Her contributions toward the evaluation of California Department of Public Health SNAP-Ed have impressed and inspired Lauren Whetstone, chief of CDPH's Research, Evaluation and Strategic Alignment Section, Nutrition Education and Obesity Prevention Branch.
“Gail and her team have elevated the quality of our evaluation work and the evaluation support that we provide to local health department grantees,” said Whetstone, who has worked with Woodward-Lopez for nearly a decade. “Gail contributed substantially to statewide SNAP-Ed evaluation as well, again working collaboratively to ensure high quality evaluation. Our work is all the stronger due to Gail's dedication to excellent SNAP-Ed evaluation.”
To the benefit of the field and community health, Woodward-Lopez said she plans to remain engaged in her life's work.
“I'd really like to get more involved in policy through advocacy and through doing things like writing letters to the editor or social media commentary,” she said. “I already have some ideas for some editorials I want to write.”
And while she looks forward to spending more time with loved ones, traveling, and pursuing her interests in art and music, Woodward-Lopez will remain a guiding voice for advancing public health.
“Gail's leadership in public health nutrition – even after she retires – is a testament to her dedication,” Ritchie said. “She not only has contributed to sustainable changes in California and nationally, she has been a mentor to me and so many others in the field who will strive to continue her legacy.”
People interested in supporting Woodward-Lopez's legacy and the ongoing work in health and nutrition can donate to NPI's Student Fellowship, which provides students from underrepresented groups the opportunity to work on NPI research and be mentored by NPI researchers./h3>/h3>/h3>
- Author: Mike Hsu
Lack of specific language for online context makes assessing compliance difficult
Beverages offered on fast-food restaurant websites and platforms such as DoorDash, GrubHub and UberEats often do not adhere to the spirit of California's healthy beverage law for children's meals, according to a new study from University of California researchers.
California's healthy-by-default beverage law (SB1192), which went into effect at the beginning of 2019, requires restaurants to offer only plain or sparkling water with no added sweeteners, unflavored milk, or unflavored non-dairy milk as the default beverage in “kids meals.” The law also requires that menus, menu boards and advertisements for those meals include only approved default options.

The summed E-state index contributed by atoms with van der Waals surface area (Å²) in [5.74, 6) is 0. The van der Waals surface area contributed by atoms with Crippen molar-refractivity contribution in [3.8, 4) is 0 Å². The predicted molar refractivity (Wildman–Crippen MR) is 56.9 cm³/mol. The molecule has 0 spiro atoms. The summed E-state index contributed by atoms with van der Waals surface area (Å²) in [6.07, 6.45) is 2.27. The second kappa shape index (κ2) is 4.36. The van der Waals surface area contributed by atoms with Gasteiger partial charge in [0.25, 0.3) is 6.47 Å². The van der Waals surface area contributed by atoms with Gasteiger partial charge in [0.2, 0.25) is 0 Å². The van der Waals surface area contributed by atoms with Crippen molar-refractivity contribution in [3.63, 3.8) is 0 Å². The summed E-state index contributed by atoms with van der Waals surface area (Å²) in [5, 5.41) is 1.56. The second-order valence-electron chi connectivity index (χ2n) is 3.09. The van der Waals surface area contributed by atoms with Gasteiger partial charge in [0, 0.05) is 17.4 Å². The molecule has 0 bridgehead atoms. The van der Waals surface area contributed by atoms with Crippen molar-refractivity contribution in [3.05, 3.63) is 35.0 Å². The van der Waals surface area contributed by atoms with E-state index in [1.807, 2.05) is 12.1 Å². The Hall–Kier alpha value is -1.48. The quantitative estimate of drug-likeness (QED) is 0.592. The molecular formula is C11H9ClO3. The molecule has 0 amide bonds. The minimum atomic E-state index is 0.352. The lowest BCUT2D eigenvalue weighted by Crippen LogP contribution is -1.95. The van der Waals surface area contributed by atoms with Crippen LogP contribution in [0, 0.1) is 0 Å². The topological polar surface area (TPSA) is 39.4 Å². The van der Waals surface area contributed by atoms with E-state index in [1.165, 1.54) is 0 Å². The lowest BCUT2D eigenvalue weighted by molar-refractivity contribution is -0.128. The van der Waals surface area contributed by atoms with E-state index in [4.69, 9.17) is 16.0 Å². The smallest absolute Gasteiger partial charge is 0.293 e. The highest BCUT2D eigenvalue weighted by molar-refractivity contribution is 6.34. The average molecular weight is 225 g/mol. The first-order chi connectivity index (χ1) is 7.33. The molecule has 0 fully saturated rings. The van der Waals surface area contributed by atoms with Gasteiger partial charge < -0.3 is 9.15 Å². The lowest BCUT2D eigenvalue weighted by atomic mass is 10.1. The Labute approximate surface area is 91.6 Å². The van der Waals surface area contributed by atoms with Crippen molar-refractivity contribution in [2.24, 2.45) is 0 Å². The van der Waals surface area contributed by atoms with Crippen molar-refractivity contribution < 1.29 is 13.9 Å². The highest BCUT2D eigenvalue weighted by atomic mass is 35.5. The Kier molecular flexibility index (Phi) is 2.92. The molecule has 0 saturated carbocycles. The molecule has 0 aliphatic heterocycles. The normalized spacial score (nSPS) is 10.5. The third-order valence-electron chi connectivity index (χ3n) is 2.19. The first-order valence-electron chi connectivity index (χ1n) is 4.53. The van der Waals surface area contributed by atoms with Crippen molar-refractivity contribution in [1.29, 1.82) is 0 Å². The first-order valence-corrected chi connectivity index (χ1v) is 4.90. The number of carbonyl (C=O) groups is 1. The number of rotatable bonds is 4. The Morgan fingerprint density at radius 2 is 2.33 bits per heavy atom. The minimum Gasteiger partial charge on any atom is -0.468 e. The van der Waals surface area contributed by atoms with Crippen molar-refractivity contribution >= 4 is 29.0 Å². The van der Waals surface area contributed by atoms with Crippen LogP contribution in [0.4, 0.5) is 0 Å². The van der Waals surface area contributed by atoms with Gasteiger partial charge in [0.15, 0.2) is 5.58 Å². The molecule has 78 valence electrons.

The law was passed to address increasing rates of childhood obesity and related chronic diseases, with sugary beverages factoring as a significant contributor to those poor health outcomes.
“Healthy-by-default beverage laws work by making the healthiest choice, the easiest choice for families,” said the study's lead author, Hannah Thompson, senior epidemiologist for the UC Nutrition Policy Institute and assistant adjunct professor at the UC Berkeley School of Public Health. “Drinking sugar-sweetened beverages like sodas has been directly linked to health problems such as Type II diabetes, heart disease and cavities.”
Researchers at the NPI – a program of UC Agriculture and Natural Resources – found that most fast-food restaurants serving low-income census tracts did not offer beverages online in a way that is consistent with SB1192. The study focused on those neighborhoods because children from low-income families consume sugar-sweetened beverages in greater quantities, likely exacerbating health disparities.
Published online in the journal Public Health Nutrition, the study looked at a random sample of 254 “quick service restaurant” sites and collected observations from their restaurant-specific websites and three of the most popular online platforms that deliver their menu items – DoorDash, GrubHub and UberEats.
Researchers developed four increasingly restrictive criteria – incorporating beverage availability, upcharges and presentation of beverage options – to assess the implementation of SB1192 in these online ordering contexts. Half of their observations met their most lenient criteria, while less than 6% were consistent with their most restrictive – findings that Thompson called “discouraging.”
“It means families have to work harder to make the healthiest drink choices for their children,” she said. “This also means the law is likely not nearly as successful as it could be in its intent to help reduce sugary drink consumption by kids.”
The researchers had to create their own criteria for “compliance” with the law because, as written, SB1192 does not specifically mention online ordering, which has become increasingly popular due to the COVID-19 pandemic.
“Part of what makes it hard in the online context is that the law was written using language very specific to the in-restaurant physical space, making interpretation of compliance with the law for meals sold online challenging,” Thompson explained. “I'd love to see amended language in the law specific to meals sold online.”
Thompson also said she would like to see “clear and effective” communication with fast food restaurants and online delivery platforms so that they fully understand the healthy beverage law – as well as the use of a monitoring system that could help ensure compliance.
“Laws, which target system-level changes, are one of the most important public health tools we have to reduce sugary drink consumption and improve health for youth of all backgrounds,” she said. “But laws are only as strong as the structures in place to ensure their successful implementation.”
The other NPI-affiliated authors of the study are Senior Evaluators Anna Martin and Ron Strochlic, Evaluation Associate Sonali Singh, and Associate Director of Research Gail Woodward-Lopez, the principal investigator./h2>